Shareholders end Lotte feud
At the undisclosed meeting, shareholders of Lotte’s Japanese unit backed motions proposed by the Lotte Group chairman and co-CEO of Japan’s Lotte Holdings, which is the de facto holding company of the conglomerate’s operations in Japan.
The shareholder meeting came a month after younger brother Shin Dong-bin was named CEO of Lotte Holdings on July 17, and not long after a coup by older brother Shin Dong-joo to remove him from the throne.
With the decision by the shareholders, Shin Dong-bin has completed his succession as head of the family business; one Lotte under one leader.
The elder brother was present at the meeting on Monday, while their father, the 92-year-old founder, was not.
There were two motions on the table: appointment of an outside director and assurance of management based on rules and principles.
The latter proposal was intended to prevent non-business issues, such as family affairs, from affecting the management of Lotte Holdings, Korea’s Lotte Group explained.
The shareholders endorsed the motions to pursue “a stable management structure led by Shin Dong-bin” during the meeting, according to a statement released by Lotte Group.
The backing represents a major triumph for Dong-bin, the second son of founder Shin Kyuk-ho, who has fought an intense succession battle over control of the retail group that erupted last month.
In addition to the endorsement, the stakeholders also agreed to the appointment of an external board director.
Lotte Holdings named former Japanese lawmaker Tomoko Sasaki as an external director in a bid to manage the company based on the rule of law.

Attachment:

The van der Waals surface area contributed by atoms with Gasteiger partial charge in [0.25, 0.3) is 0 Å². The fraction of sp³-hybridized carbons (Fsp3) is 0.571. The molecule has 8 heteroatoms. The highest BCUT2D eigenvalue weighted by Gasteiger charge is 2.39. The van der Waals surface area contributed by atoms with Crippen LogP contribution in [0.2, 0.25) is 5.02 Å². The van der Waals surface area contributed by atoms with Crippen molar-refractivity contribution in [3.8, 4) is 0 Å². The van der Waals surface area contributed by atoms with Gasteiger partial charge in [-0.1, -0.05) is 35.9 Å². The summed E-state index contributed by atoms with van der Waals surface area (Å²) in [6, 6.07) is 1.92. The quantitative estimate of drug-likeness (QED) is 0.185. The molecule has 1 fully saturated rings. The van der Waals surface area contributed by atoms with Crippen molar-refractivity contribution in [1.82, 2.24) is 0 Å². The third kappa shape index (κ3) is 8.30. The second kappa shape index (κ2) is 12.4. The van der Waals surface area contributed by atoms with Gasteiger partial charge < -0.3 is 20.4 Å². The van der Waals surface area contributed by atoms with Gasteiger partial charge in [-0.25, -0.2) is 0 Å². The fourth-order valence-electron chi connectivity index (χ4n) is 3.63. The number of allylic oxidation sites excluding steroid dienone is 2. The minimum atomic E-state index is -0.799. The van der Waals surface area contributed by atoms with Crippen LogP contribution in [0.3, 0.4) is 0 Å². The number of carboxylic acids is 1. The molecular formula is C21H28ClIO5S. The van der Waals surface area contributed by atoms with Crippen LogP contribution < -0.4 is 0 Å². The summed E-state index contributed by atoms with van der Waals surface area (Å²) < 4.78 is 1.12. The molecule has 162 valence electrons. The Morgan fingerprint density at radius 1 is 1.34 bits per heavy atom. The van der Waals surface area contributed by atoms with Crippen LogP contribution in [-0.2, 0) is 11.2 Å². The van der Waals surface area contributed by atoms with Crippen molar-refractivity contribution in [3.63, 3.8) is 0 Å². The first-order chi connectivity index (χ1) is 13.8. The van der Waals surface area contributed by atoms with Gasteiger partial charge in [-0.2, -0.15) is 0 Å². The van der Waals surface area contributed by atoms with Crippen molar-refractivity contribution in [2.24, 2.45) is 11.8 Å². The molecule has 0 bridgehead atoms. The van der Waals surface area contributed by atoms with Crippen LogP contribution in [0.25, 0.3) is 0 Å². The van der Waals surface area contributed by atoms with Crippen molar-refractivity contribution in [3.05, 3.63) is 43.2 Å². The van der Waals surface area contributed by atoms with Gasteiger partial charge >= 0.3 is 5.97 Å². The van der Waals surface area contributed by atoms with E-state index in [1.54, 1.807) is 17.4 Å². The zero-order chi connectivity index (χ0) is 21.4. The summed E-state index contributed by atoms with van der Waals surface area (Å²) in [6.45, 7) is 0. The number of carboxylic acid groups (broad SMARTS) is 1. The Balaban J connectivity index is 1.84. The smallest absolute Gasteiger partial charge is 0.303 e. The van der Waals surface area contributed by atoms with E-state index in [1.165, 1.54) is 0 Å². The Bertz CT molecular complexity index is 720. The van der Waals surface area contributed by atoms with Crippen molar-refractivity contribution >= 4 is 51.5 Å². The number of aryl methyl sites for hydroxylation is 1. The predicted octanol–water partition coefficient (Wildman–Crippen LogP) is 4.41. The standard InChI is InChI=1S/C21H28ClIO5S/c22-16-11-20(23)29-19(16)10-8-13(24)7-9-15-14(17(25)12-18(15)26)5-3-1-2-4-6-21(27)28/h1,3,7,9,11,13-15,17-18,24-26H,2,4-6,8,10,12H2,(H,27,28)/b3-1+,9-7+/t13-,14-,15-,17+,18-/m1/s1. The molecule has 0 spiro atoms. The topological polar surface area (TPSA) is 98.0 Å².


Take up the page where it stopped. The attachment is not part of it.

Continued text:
Both Lotte Holdings and Lotte Group, however, refrained from providing a specific breakdown of how many shareholders supported the motions.
The chairman reaffirmed his will to lead the entire business of Lotte Group while apologizing over the family feud during the meeting.
“This [shareholder meeting] was designed to address the recent incident and prevent the recurrence of such events. The shareholder meeting allows Lotte to enhance transparency and management according to the law,” he said.
“I think one should not let family affairs meddle in management issues.”
The chairman announced a set of reform measures to enhance corporate governance of Lotte Group, as the family squabble exposed Lotte’s murky shareholdings.
Under the plan, Lotte will reduce shares held by Japan-based holding companies in Hotel Lotte, a de facto holding company of Lotte’s operations in Korea, and take the hotel unit public.
Lotte will also adopt a holding company to manage the sprawling businesses of Korea’s Lotte Group, with 80 subsidiaries, a sweeping change that will cost around 7 trillion won ($5.9 billion), according to the group.
Lotte Group currently maintains a complex web of cross-shareholding to manage various affiliates. The group pledged to reduce 80 percent of its cross-shareholdings by the end of the year.
While the shareholder meeting bolstered control of Shin Dong-bin, it dealt a huge blow to his brother.
The older son of the founder said earlier that he would seek to change the existing board and return the patriarch to a board seat at the meeting.
He claimed that he could win the support of two-thirds of shareholders when combining the voting rights held by himself and Kojyunsya, a major shareholder of Lotte Holdings headed by the founder, along with employees who own stock.
About one-third of Lotte Holdings is owned by Kojyunsya, and another third by subsidiaries or associations. The remaining third is held by employees of Lotte Holdings.
Despite the results, Shin Dong-joo appeared unfazed. “I’d like to go along with my colleagues and business partners by conveying my thoughts and beliefs to them,” he told reporters after the meeting.
He was stripped of the vice chairmanship of Lotte Holdings in January.
BY PARK EUN-JEE [firstname.lastname@example.org]